Christmas in China with Hanbridge Mandarin | 12 Days of Christmas Around the World Day 2 Culture & Cuisine / Culture & History / Language Resources / Travel

About the Author // Hanbridge Mandarin is a Chinese language school based in Shenzhen, China with more than ten years of experience. They teach courses both online and on campus. Their tutors are all bilingual (they have tutors that speak languages other than English), and they are all required to not only have a Bachelor’s degree (not to mention that 60% have Master’s degrees), but they also are required to go through a rigorous training program to ensure consistency and quality for students. You can also read my review of Hanbridge Mandarin here. They are also currently offering a 10% discount on lessons as part of their holiday promotion.

Christmas in Chinese and English // Christmas 圣诞节 shènɡ dàn jié

When Christmas is celebrated

In China, Christmas is celebrated the 25th of December. However, many prosperous commercial streets and shopping malls will start putting up Christmas decorations and trees in early December to evoke the Christmas spirit.

The legend or story behind the origin of Christmas

Some Chinese young people are influenced by western culture and they started to celebrate Christmas in imitation of westerners. At the very beginning they started by going to church, and it wasn’t long before some merchants realized the potential gold mine. They launched various activities in restaurants and bars, in turn, attracting young people to visit and celebrate Christmas with their friends.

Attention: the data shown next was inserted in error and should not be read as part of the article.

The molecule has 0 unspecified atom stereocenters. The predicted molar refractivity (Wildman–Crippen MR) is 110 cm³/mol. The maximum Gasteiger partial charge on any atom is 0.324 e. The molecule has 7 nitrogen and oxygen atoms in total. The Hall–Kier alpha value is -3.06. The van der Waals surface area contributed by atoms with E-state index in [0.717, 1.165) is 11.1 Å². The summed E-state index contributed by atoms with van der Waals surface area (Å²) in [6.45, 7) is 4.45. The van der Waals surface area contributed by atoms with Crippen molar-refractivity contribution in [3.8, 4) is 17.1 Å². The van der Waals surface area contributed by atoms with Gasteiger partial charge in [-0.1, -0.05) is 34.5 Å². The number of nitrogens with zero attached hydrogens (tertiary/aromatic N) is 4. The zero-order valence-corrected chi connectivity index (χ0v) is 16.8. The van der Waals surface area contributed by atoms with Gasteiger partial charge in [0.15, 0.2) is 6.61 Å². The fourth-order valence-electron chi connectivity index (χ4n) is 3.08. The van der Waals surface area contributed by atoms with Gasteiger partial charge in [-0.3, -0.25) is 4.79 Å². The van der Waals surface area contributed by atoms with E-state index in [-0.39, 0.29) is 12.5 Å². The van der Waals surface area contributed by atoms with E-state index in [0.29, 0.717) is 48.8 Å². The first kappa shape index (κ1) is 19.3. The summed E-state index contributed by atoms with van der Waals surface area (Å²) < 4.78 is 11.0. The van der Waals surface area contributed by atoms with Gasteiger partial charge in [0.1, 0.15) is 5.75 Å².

How Christmas was celebrated in the past

Chinese people didn’t celebrate Christmas in the past. It spread to China in 19th Century. The holiday has become more and more popular in recent years due to a large number of expats living in China and due to Western influence amongst young Chinese.

How Christmas is celebrated today

In mainland China, Christmas is widely celebrated in big cities, but not in rural areas of China. However it’s quite different from the celebrations in western countries. It’s more along the lines of a festival related to money and festivities, rather than something involving religion, tradition, relatives or gifts.

Many Chinese youth celebrate Christmas in a different way, they see it as a fun time to go out and celebrate. They enjoy visiting lively places with their families, friends or partners. City centers, tourist areas, downtown streets, etc are beautifully decorated and crowded with people and sales and promotions are abundant. Young people also go to parties held in hotels, restaurants, bars or KTV.

Christmas is viewed as a relaxing day to hangout with friends, rather than staying at home with families like many western traditions.

The western tradition of gift giving on Christmas, however, is one that is practiced in modern China. People exchange beautiful Christmas gifts with each other. These Christmas gift are the ideal way to express one’s love and care to those important to them.